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To Remain The 'Cornerstone Of American Retail,' Malls Should Pursue These Tenants

National Retail

As American malls are forced to adapt in response to changing consumer preferences and the rise of e-commerce, landlords have increasingly turned to healthcare and restaurant tenants to drive traffic.

Los Angeles Grand Central Market, food hall

A new CBRE study found that on average, department stores fill nearly half of malls' gross leasable area with apparel, while accessories typically occupy another 29%. These two categories are experiencing the slowest growth in retail at present, particularly because shoppers can purchase those products online via their computers and smartphones with ease.

Restaurants, home furnishings and health and beauty retailers are the top performers in retail, the report shows, though restaurants only accounted for 4.6% of mall GLA, and home furnishing tenants account for 1.6%. Then there is the health and personal care segment, which accounts for 1.2% of malls GLA, CBRE reports.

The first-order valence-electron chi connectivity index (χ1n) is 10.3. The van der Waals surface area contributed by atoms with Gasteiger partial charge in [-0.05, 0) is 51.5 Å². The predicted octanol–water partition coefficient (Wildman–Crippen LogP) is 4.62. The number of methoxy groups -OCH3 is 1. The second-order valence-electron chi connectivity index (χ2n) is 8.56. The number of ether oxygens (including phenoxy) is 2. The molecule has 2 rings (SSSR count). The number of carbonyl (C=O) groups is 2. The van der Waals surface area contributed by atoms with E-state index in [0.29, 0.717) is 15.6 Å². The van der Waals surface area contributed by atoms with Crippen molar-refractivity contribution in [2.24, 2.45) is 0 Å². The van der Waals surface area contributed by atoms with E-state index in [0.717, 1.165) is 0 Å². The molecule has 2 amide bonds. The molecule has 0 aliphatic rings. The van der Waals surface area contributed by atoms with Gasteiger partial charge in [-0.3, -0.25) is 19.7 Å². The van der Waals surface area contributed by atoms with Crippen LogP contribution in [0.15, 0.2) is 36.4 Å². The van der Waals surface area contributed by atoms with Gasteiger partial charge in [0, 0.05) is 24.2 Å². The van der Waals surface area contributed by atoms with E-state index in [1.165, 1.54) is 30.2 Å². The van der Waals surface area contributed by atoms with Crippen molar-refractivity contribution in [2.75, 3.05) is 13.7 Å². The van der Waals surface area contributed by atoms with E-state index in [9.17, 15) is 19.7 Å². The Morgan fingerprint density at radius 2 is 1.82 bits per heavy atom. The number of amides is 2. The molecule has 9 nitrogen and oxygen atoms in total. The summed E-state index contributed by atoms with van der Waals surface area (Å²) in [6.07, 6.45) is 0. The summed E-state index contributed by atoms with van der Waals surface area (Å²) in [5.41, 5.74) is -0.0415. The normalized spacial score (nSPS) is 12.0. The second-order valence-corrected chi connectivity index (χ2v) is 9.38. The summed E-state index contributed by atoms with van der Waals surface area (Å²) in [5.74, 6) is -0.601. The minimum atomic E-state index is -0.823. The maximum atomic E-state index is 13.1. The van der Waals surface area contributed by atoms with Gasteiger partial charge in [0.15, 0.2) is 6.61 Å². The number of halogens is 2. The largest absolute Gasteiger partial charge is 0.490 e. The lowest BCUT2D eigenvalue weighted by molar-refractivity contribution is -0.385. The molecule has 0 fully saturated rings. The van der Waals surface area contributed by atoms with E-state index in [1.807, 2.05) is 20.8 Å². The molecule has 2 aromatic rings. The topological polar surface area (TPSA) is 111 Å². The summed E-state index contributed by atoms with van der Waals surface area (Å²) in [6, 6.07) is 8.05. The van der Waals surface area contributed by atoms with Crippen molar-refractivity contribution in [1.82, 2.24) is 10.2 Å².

“The American mall itself isn’t anywhere close to dead. It’s the old mall model that is dying," CBRE Americas Head of Retail Research Melina Cordero said in a release. "Converting malls’ tenant bases to include more of the categories that in-person shoppers now favor won’t be an easy or quick fix. But it is a necessary evolution for the mall industry to maintain its place as a cornerstone of American retail."

Some mall owners are catching on to the trend and buying out department store leases in order to repurpose the space to function as a restaurant or specialty store. According to CBRE, this allows landlords to lower the risk of e-commerce penetration while working with higher-growth categories.